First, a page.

White collar cases — with the often hundreds if not thousands of documents tend to be like huge mosaics.  Anyone can take a portion of the documents to paint a certain picture which may not reflect how a business or transaction was really conducted.

Major Differences Between Other Charges

Unlike every-day “street” crimes, “white collar crimes” can be very document-intensive and require experienced counsel that is…

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Divorce and Child Custody Related Criminal Accusations

March 11, 2015

By Collin County Criminal Defense Lawyer Jeremy Rosenthal

www.rosenthalwadas.com

(972) 369-0577

Divorce brings out the worst in people.  Bitter feelings are fueled by a combination of resentment, betrayal, and/or basic loss of control over what might perceived to be the health and safety of children.

Ex or soon to be ex-spouses are much more brazen about making accusations than most every-day people for a variety of reasons — not the least of which is the fact an ex-spouse also coincidentally has much to gain by making (and following through on) accusations.

Here are some of the most common criminal accusations which tend to stem from divorce and/or custody disputes:

  • Assault
  • Criminal trespass
  • Interference with Child Custody
  • Aggravated Sexual Assault of a Child
  • Indecency with a Child
  • Injury to a Child
  • Terroristic Threat
  • Unauthorized Computer Access

Most people think of criminal charges and accusations as so far fetched that someone would only make such a claim against another if there were at least some degree of truth to the claim.  Accusers going through a divorce or custody dispute, though, have their view of the facts soured by their own emotions, agenda, and self-interested perspective.  Unfortunately accusers can also manipulate or poison their own children’s perspective in these types of cases too.

Law enforcement’s view of these types of claims also varies.  Sometimes an accuser finds a receptive audience who might not understand or is deaf to the dynamic of the underlying divorce or custody proceedings.  Often law enforcement is “stuck” in the middle because while they know claims are being fueled by self-interest — they simply must follow up on certain types of allegations as part of their public duties.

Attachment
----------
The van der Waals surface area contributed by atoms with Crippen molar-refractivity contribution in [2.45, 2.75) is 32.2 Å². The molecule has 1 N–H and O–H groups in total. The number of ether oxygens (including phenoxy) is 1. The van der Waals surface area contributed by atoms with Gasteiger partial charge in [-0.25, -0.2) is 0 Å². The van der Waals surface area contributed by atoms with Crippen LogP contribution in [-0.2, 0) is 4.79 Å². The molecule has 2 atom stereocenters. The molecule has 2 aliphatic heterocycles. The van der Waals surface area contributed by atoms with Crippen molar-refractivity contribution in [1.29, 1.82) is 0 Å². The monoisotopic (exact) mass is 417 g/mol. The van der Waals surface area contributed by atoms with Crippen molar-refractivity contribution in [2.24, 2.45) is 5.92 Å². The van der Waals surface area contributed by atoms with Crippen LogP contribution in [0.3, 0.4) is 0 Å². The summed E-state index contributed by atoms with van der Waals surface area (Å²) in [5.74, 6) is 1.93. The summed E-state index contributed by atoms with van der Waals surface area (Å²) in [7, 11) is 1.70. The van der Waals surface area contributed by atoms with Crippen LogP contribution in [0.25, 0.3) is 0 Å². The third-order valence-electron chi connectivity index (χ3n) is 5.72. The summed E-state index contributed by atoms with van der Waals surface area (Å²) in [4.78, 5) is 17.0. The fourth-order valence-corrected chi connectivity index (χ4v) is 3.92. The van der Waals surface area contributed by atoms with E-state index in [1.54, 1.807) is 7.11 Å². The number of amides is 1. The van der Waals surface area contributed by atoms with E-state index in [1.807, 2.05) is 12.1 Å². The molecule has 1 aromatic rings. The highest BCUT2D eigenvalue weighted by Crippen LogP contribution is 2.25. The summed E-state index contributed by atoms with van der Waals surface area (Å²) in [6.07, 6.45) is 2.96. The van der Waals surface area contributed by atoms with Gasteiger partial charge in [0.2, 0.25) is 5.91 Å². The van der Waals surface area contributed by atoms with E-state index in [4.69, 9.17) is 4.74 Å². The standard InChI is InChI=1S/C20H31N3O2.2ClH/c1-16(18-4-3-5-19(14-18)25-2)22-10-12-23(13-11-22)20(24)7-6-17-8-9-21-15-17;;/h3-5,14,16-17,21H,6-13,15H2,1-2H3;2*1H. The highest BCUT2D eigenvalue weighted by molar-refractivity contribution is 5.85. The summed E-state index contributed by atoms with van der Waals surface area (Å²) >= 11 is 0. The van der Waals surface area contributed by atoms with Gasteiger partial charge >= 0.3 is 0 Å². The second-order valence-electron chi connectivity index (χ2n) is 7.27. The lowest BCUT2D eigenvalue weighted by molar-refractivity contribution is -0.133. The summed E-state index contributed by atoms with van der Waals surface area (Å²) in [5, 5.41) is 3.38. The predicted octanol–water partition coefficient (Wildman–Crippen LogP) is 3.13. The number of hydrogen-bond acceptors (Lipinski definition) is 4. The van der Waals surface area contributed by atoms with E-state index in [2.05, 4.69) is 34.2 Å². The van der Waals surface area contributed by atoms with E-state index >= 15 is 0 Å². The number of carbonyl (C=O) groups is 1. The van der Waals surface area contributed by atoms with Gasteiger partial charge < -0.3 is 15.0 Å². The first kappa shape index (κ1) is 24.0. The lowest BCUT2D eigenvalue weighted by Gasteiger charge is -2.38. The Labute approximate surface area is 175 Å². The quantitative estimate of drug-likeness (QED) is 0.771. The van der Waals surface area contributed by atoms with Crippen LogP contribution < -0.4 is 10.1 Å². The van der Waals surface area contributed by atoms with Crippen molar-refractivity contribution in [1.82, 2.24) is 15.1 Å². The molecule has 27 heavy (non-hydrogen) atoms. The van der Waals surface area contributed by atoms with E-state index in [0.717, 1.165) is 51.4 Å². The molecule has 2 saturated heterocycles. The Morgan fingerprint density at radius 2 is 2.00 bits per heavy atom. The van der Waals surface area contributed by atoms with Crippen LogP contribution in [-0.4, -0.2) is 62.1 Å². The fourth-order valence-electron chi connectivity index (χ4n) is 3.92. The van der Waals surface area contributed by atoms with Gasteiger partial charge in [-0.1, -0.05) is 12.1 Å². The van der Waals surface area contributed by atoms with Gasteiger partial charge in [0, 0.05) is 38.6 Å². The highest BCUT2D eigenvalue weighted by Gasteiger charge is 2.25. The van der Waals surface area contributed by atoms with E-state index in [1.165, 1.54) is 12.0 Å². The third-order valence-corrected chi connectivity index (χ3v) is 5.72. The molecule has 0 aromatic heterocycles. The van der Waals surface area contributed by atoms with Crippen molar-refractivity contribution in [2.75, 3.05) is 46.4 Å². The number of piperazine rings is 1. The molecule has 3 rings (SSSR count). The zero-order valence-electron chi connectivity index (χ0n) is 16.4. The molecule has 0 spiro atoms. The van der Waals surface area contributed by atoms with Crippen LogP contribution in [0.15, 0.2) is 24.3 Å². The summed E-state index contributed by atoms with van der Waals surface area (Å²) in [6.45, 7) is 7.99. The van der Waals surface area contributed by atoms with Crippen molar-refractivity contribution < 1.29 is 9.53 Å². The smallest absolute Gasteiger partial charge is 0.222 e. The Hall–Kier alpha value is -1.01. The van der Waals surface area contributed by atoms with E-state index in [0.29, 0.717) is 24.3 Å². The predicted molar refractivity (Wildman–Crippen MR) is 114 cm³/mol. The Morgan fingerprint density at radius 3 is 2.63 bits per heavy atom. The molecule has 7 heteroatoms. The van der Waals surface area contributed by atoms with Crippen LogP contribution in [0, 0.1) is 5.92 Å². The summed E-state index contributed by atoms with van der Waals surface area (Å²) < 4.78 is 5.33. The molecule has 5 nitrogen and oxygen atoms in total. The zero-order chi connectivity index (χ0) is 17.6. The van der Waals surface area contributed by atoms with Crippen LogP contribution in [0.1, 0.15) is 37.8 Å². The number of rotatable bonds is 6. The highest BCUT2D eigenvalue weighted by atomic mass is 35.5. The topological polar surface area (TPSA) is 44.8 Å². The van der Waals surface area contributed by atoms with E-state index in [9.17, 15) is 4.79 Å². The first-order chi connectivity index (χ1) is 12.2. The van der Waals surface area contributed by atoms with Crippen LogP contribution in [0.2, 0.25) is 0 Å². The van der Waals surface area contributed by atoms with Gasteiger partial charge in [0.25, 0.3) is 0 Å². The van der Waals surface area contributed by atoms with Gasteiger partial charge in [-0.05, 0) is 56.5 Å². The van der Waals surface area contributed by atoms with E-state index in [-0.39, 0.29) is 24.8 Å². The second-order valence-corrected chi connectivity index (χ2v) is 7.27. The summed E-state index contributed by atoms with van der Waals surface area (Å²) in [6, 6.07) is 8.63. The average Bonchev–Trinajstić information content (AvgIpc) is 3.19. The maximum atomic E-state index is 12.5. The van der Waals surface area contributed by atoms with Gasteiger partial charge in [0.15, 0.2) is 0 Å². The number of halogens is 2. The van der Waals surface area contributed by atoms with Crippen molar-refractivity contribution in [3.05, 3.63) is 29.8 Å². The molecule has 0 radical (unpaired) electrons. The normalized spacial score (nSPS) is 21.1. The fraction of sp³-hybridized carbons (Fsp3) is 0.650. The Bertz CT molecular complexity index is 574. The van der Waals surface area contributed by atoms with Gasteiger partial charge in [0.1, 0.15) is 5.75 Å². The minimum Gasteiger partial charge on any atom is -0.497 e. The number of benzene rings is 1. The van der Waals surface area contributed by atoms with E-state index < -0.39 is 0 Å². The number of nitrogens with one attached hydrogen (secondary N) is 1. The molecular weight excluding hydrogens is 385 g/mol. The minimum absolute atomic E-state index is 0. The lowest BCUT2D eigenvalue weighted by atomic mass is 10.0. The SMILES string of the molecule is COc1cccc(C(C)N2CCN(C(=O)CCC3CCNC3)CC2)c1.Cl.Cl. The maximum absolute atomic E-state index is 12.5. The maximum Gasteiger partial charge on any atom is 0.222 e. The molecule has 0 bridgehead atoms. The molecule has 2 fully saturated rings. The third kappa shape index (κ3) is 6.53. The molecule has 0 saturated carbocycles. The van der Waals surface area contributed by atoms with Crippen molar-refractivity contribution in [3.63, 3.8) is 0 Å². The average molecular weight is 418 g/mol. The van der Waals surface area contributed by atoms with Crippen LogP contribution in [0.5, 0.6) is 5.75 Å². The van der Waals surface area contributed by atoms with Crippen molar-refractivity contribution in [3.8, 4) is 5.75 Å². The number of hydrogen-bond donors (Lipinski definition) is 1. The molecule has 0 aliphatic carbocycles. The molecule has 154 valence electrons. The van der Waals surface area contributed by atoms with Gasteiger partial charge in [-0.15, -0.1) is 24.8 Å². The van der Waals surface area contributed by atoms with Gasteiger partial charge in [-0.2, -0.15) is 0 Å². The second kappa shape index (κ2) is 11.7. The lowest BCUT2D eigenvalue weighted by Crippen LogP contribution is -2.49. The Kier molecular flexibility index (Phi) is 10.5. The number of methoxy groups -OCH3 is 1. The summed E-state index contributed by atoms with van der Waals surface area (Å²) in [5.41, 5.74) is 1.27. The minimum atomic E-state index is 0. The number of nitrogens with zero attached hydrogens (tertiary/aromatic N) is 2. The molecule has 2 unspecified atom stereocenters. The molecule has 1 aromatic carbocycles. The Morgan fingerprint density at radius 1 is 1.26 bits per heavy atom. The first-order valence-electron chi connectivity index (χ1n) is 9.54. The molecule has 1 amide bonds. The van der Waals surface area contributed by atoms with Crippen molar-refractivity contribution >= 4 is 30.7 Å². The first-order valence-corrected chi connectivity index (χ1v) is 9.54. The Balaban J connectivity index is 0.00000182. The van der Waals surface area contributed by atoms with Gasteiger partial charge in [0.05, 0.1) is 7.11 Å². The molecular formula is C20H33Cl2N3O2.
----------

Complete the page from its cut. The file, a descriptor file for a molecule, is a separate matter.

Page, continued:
Examining and defending any of these charges means examining the details of the divorce or custody proceedings which are related.  Defense lawyers must show prosecutors, judges and jurors the context of the allegations and what other interested people have to gain by making such allegations.  This can only be done through detailed investigation of all the surrounding facts and circumstances.

*Jeremy Rosenthal is an attorney licensed to practice law in the State of Texas.  He is Certified in Criminal Law by the Texas Board of Legal Specialization.  Nothing in this article is intended to be legal advice.  For legal advice about any situation you should contact an attorney directly.  Communications through this blog are not confidential.


Interference With Child Custody

March 10, 2015

Criminal Defense Lawyer | DWI, Drug, Theft & Assault Charges

By Collin County Criminal Defense Lawyer Jeremy Rosenthal

www.rosenthalwadas.com

(972) 369-0577

As most people know, divorces may unfortunately turn very nasty. On occasion there are collateral criminal problems which can arise from a party’s conduct either prior to or after the court makes custody determinations for the children. While the blame may often seem trumped-up or baseless — being accused of interference with child custody is as serious as a heart attack because it’s a felony accusation in Texas. Also –as with any criminal prosecution –it is important to remember that the charges are no longer between you and your divorcing spouse; it’s between you and the State of Texas.

Texas Penal Code Section 25.03 is titled “Interference With Child Custody,” and that section reads accordingly:

(a) A person commits an offense if the person takes or retains a child younger than 18 years when the person:

(1) knows that the…